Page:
Investments in mitigating measures
Especially in the beginning, companies had to invest in measures to protect their employees from contracting the virus, such as placing screens, providing face masks and creating enough distance between employees and clients or guests. Employers facilitated employees working from home, which required desk furniture, laptops and headphones and a decent and secure internet connection. Later on, when the vaccinations were introduced, investments had to be made to inform and stimulate employees to get vaccinated and to give them time off to get the vaccine.
Because we are on uncharted territory, companies should also invest in obtaining information on their rights and obligations towards employees with regard to Covid-related employment issues. However, obtaining the right information has not been easy. Since, in the beginning of the pandemic, there was no specific case law on the topic yet, companies had to rely on the opinions of legal experts, who based themselves on similar cases, but felt compelled to add a disclaimer that it was unsure how a court would rule under these specific Covid-circumstances.
Developments in the legal world
It also requires continuous research to obtain up-to-date information. The developments in the legal world are unfolding as rapidly as new variants of the virus appear. There is a big difference in legal opinions that were generally adopted in 2020, in comparison to now. At the start of the pandemic, legal experts were reticent to advise that an employer could suspend an employee who refused to wear a face mask or terminate an employment agreement of an employee who refused to get vaccinated. By now, in several judgments, the court has given us points of reference on Covid-related issues. From these points of reference it can be derived that the court is willing to allow employers to take more drastic measures than the legal experts initially anticipated. And because there is more case law, legal opinions have become more reliable.
A scoop for Curacao
Remarkably, within the Kingdom of the Netherlands, the Court in First Instance of Curacao had a scoop on the topic. It was the first court to dissolve an employment agreement due to the fact that the employee refused to get vaccinated. And although the court ruled that the consequences of this termination were for the account of the employer and a termination compensation had to be paid to the employee, this was an unexpected outcome for legal experts, who generally assumed that a refusal to get vaccinated may lead to a termination by the court of an employment agreement if the employee is a care worker, but not if the employee is an office worker, which was the case at hand.
The Court in First Instance of Curacao gave another similar judgment on the topic at the end of 2021. In this judgment, the Court terminated the employment agreement of an employee who worked at a casino and who refused to get vaccinated. Although, according to the court, a vaccination mandate does not exist in Curacao and fundamental rights would be breached if an employer obligates employees to get vaccinated, such breach was considered justified in this particular case.
To this regard, the Court considered that, generally, an employer has a duty to ensure a safe work environment and that consequently, it has to mitigate any risks for employees in the execution of their work. This includes mitigating the risk of contracting the coronavirus, said the Court. The fundamental rights of an employee, such as respect of privacy and bodily integrity, can be opposite to the obligations of an employer to create a safe work environment.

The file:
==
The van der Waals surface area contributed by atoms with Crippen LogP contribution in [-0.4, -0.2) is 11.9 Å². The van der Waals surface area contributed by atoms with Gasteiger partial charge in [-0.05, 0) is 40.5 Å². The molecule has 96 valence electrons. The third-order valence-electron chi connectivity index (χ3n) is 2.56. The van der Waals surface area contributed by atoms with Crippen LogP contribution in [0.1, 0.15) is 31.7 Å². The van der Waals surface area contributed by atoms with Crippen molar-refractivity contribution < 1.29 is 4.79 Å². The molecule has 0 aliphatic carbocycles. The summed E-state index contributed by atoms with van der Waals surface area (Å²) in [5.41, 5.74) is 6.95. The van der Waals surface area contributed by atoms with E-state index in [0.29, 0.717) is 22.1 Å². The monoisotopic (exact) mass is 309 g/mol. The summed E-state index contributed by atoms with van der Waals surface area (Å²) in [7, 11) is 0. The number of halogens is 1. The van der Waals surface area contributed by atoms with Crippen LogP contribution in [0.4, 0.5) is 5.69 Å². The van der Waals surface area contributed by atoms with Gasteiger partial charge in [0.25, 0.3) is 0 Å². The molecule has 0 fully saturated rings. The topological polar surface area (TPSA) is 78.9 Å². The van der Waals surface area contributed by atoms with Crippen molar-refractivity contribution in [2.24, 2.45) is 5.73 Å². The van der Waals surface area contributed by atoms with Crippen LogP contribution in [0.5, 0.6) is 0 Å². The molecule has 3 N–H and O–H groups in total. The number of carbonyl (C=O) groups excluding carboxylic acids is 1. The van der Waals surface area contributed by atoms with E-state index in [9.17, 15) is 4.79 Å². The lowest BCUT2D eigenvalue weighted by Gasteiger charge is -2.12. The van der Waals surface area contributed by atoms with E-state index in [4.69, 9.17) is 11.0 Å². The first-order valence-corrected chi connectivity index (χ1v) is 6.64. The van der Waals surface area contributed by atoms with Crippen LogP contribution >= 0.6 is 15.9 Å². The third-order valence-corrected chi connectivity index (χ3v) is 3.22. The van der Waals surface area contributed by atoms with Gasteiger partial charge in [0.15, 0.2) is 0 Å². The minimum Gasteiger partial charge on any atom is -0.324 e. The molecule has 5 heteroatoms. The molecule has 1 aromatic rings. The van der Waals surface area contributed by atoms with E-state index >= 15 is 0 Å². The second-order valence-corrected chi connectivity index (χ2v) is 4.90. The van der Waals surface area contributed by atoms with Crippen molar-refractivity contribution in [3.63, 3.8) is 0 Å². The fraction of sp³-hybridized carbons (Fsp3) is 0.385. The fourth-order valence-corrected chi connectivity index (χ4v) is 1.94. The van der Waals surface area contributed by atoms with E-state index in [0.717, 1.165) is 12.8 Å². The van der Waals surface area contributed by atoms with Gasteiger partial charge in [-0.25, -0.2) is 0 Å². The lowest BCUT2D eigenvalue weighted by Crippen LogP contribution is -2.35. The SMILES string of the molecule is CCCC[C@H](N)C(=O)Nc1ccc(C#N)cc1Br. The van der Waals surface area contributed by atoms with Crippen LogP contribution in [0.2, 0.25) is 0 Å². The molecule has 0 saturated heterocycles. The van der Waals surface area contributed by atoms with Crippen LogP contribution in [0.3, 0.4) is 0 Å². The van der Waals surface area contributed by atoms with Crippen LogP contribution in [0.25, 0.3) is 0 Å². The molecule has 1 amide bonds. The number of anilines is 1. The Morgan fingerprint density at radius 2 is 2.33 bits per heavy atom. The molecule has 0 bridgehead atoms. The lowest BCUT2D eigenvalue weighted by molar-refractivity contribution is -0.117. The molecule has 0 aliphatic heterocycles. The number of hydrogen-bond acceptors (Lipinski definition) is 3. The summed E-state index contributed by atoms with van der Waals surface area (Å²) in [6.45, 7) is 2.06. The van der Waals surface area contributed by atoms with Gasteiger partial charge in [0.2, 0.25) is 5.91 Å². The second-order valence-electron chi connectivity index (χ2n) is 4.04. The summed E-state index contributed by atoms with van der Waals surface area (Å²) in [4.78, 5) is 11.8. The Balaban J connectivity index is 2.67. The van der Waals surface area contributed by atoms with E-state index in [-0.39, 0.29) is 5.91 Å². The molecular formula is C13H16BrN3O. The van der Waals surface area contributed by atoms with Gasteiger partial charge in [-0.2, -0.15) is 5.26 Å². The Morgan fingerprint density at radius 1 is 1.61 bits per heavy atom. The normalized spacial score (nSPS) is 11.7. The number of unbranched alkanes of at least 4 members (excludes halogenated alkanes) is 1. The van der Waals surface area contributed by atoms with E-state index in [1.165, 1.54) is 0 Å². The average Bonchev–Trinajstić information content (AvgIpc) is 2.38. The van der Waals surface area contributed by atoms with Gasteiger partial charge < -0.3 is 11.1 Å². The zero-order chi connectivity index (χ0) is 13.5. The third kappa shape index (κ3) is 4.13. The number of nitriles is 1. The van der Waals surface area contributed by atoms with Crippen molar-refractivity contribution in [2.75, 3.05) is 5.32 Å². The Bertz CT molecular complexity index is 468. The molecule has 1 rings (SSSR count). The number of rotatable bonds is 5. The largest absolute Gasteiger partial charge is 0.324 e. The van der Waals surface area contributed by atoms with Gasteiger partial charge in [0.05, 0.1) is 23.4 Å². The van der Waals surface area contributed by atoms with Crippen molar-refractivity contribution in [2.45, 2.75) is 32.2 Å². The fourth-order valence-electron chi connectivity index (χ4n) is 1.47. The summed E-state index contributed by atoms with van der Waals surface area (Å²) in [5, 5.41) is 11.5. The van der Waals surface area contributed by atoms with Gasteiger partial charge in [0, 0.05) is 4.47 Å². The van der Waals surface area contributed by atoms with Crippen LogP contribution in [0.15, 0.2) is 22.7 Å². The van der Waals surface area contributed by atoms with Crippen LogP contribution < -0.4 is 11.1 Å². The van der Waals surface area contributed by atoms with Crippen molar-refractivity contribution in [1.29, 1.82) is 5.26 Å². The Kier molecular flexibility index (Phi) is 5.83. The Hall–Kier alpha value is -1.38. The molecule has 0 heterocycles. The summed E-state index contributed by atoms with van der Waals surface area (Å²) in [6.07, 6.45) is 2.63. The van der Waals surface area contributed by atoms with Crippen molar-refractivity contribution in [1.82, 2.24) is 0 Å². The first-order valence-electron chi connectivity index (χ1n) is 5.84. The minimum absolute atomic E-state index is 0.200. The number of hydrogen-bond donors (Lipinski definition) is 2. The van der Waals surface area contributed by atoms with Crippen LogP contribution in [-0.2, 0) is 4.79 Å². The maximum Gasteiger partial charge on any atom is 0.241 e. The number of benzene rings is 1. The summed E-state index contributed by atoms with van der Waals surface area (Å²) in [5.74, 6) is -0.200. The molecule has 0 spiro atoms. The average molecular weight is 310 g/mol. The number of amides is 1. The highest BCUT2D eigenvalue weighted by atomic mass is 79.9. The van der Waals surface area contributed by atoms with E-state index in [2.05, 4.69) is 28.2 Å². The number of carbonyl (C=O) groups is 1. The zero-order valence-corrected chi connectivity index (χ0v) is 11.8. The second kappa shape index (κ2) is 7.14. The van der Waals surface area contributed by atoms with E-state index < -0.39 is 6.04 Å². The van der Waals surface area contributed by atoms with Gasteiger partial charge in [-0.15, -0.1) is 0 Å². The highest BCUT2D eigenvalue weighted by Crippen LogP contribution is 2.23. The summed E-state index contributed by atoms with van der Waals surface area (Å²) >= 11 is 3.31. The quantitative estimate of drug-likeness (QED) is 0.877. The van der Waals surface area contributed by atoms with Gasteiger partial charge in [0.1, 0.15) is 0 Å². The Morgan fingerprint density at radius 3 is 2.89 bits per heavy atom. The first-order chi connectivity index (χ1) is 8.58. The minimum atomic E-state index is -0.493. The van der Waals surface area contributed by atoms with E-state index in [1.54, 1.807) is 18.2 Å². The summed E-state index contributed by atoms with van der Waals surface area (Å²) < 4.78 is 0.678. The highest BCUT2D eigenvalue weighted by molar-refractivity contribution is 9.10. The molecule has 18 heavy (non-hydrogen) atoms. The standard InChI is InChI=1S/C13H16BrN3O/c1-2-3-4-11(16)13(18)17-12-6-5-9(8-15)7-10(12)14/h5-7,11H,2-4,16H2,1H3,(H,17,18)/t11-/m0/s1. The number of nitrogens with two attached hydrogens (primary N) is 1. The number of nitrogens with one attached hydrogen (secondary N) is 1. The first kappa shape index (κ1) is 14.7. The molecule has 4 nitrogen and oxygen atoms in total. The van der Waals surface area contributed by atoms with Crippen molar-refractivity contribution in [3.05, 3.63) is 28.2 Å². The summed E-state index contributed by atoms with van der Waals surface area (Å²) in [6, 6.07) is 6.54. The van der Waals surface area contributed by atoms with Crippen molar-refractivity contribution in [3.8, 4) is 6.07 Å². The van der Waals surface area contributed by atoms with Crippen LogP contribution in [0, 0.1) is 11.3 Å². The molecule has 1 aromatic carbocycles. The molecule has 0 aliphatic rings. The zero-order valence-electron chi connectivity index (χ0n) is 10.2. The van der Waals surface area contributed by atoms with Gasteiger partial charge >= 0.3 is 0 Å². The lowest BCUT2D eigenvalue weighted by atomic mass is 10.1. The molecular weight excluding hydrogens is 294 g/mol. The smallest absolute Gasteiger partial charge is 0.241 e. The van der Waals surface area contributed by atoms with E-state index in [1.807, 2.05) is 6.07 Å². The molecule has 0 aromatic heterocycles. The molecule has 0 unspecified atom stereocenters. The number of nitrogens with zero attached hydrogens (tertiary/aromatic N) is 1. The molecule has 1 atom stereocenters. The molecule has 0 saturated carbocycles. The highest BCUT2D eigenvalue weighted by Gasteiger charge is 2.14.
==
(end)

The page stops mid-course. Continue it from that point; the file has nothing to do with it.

According to the Court, in this case, the circumstances required that the employment agreement would be terminated. Such circumstances were, among others, that, except for that particular employee, all other employees of the casino were vaccinated. Furthermore, it was impossible for the employer to take alternative measures to protect the employees from contracting Covid-19, because they had to spend their break in a small space which could not be ventilated. Above that, the Court took into account that government regulations required the casino staff to be vaccinated in case the casino allows more than 100 guests. For the Court, it was evident that the casino had an interest to use her full capacity. All in all, the circumstances of this case were in favor of the employer’s interests. A limited termination compensation was awarded to the employee.
Case law in the European part of the Netherlands
This is not only a local development. Dutch courts have also shown more lenience towards employers. An example is an employee who refused to undergo weekly Covid-tests. He was a dancer who played a crucial part in the dance company. The court ruled that, because it was not possible for the company to take alternative measures to protect the other employees (for example, close contact between employees was inevitable) and it was financially not feasible to have a replacement on standby, the employer was allowed to suspend the employee without pay for as long as he refuses to undergo weekly tests. In this case, the fact that the company was hit hard financially by the Covid-measures, was also considered of importance.
Lessons to be learned
What are the lessons learned from the current developments in case law? More and more is possible for employers. As long as they can show that they have a compelling interest to take measures that may even breach fundamental rights and that they have invested in alternatives to protect their employees, but that this did not suffice to protect these employees (and guests or clients) from contracting the virus insofar possible, employers may even take more drastic measures, such as a vaccination mandate or a Covid-19 policy that requires periodic testing. This way, the employers are investing in the protection of their staff, in the company’s best interest.